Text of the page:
Increased physical risks to devices storing confidential data lead to greater demand for data protection hardware

More and more pieces of sensitive information, ranging from social security numbers to credit card numbers, are being stored electronically. In light of this trend, geopolitical events such as terrorist attacks, natural disasters such as hurricane season (both of which threaten to damage servers where data is physically stored), and laptop theft pose a challenge to the security of sensitive data. NetApp sells hardware devices and software packages that help companies minimize the cost of recovering from such calamaties. Therefore, as the value of a company's data increases, so does the company's demand for data protection products.

IT software vendors such as NetApp are especially vulnerable to the market volatility that affects their group of customers

While high-end data storage products improve the handling of a company's data, they are not an essential component of the company's business. Many companies see no need to purchase expensive, high-end data storage devices or spend money upgrading their preexisting data management systems. This is especially manifest during times of recession, since IT is an easy place for companies to save money. NetApp is also vulnerable to slow-downs in consumer spending in the media/entertainment and telecommunications industries.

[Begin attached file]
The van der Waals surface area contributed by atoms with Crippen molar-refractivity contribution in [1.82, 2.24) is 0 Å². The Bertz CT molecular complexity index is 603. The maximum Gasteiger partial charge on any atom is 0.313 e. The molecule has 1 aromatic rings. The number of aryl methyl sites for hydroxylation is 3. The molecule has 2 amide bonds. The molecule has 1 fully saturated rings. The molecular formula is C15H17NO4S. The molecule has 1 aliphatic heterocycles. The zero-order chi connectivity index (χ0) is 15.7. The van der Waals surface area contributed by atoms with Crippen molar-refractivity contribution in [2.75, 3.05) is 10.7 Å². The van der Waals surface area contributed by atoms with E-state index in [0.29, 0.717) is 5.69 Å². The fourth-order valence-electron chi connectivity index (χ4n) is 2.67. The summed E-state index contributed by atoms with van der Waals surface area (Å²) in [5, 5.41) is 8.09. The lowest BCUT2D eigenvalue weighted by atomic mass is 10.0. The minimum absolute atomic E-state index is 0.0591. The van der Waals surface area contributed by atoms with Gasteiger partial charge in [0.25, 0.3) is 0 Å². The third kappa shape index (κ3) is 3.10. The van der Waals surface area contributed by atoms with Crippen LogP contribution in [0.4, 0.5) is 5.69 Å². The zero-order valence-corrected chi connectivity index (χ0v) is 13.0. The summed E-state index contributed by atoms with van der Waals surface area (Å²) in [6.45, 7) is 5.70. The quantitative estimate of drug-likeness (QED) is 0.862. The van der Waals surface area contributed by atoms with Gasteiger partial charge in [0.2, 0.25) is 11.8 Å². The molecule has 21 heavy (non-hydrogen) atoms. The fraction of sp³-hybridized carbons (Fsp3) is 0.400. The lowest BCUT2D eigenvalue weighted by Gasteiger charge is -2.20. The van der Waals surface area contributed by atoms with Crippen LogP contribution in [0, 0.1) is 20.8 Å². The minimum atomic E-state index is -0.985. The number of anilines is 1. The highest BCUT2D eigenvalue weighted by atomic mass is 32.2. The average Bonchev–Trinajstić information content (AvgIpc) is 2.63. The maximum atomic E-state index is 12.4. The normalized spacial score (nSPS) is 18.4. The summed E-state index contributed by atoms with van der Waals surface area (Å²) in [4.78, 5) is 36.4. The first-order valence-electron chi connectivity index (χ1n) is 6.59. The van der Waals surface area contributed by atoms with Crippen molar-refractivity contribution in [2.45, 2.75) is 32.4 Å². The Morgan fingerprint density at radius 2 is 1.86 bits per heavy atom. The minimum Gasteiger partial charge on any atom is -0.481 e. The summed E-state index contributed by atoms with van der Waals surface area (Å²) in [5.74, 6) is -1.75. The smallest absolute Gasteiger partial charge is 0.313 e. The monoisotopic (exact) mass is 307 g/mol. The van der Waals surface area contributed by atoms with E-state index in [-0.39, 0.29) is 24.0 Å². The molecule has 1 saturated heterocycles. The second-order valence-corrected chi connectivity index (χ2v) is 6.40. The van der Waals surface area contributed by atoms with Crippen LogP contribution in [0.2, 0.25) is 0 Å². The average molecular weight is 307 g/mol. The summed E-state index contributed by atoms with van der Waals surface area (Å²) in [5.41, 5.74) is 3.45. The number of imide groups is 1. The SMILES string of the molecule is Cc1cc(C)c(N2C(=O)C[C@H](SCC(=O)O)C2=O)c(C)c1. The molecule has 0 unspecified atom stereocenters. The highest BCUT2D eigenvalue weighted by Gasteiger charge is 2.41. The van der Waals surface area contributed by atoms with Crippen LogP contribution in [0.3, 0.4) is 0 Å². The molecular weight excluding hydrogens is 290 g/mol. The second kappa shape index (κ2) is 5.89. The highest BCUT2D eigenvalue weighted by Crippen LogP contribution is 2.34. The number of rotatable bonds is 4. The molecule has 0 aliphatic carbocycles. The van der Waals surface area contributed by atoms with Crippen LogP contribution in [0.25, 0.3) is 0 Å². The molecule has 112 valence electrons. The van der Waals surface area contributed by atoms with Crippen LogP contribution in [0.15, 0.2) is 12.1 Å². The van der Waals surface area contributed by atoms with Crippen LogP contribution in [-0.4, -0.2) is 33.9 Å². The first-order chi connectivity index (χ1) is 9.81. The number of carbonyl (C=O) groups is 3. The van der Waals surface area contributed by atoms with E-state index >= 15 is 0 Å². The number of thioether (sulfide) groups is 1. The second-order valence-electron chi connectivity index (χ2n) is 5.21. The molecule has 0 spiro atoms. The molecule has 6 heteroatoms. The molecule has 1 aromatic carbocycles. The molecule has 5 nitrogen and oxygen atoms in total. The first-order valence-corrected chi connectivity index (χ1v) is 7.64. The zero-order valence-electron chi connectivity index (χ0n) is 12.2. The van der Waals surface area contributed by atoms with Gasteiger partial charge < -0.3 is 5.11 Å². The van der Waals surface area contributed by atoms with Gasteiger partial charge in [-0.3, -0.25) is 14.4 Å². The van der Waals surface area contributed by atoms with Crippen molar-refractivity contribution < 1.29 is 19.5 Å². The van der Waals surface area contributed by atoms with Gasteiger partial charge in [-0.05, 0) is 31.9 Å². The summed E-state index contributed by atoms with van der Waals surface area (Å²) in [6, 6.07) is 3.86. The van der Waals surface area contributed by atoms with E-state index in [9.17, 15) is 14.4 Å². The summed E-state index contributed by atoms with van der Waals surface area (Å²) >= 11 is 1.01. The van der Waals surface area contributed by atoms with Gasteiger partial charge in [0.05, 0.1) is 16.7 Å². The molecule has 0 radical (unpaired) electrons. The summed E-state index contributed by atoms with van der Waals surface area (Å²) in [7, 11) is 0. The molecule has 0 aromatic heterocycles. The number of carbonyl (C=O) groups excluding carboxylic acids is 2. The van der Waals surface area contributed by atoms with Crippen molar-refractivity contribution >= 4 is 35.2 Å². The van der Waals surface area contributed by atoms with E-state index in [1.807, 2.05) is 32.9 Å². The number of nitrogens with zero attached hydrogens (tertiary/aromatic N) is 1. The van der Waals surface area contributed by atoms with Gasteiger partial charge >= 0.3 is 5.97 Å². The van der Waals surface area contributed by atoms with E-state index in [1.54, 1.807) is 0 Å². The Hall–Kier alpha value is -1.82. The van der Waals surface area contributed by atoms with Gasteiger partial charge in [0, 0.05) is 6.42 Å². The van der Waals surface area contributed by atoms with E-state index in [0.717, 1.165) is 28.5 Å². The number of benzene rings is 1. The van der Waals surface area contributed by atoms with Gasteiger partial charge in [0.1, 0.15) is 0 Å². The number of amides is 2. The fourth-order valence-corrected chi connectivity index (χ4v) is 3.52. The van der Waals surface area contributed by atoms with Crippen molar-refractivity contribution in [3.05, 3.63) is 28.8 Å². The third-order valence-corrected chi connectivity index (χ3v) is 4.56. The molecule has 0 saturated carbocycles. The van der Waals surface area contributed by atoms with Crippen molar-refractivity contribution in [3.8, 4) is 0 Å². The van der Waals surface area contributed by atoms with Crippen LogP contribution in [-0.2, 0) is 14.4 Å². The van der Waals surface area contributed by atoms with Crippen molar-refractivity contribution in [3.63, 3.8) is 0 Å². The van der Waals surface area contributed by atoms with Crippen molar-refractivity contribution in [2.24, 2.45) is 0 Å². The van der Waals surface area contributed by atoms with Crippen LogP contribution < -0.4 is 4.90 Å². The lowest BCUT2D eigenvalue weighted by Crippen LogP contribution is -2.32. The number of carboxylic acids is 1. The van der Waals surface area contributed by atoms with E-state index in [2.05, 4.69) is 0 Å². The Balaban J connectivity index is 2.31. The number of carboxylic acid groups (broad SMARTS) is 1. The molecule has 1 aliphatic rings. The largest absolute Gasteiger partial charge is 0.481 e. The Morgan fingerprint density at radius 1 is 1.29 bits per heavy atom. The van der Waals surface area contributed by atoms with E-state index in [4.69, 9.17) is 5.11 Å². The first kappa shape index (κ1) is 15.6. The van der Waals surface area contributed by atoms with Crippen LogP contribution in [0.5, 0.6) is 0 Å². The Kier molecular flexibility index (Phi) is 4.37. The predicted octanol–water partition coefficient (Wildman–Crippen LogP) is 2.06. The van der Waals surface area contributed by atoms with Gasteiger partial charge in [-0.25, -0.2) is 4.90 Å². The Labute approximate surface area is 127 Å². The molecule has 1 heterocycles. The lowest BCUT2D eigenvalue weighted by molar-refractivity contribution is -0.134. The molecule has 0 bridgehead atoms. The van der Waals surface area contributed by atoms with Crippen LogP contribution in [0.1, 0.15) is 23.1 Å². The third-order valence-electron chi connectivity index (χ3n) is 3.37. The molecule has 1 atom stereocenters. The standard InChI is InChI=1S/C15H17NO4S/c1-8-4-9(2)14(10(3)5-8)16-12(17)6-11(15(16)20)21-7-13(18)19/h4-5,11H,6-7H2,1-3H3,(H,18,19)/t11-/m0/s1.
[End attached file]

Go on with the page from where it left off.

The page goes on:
Competitors

NetApp competes in the high-performance networked storage market. It competes against several large corporations, such as Hewlett-Packard Company (HPQ), International Business Machines (IBM), and Sun Microsystems (JAVA), that have business units in the data storage market. In addition, Dell (DELL) is a competitor through its reseller partnership with EMC (EMC) (see below). In comparison to these corporations, NetApp is more focused on data storage technology, letting it develop hardware that uses raw storage space more efficiently, and complementing the hardware with more software packages. To compete with larger corporations, NetApp offers discounts to attract retailers. Smaller competitors in the high-performance market segment follows. In addition to the following companies, NetApp competes against venture capital-backed companies that also focus on developing advanced data storage technology.

  • EMC (EMC) - EMC is one of NetApp's most serious competitors, with business segments in information storage, content management and archiving, and RSA information security.
  • Brocade Communications Systems (BRCD) - Brocade sells data storage products that focus on storage area networks, a specific method of inputting data for storage that is subsumed by NetApp's hardware.
  • Data Domain Inc. (DDUP) - Data Domain specializes in data management technology, such as dedupliation and archiving services, as well as recovering data from disasters.
  • QLogic (QLGC) - QLogic sells data storage devices mainly to original equipment manufacturers.

References

  1. NTAP 10-K 2010 Item 1 Pg. 5
  2. 2.0 2.1 NTAP 10-K 2010 Item 6 Pg. 36
  3. 3.0 3.1 3.2 NTAP 10-K 2009 Item 7 Pg. 44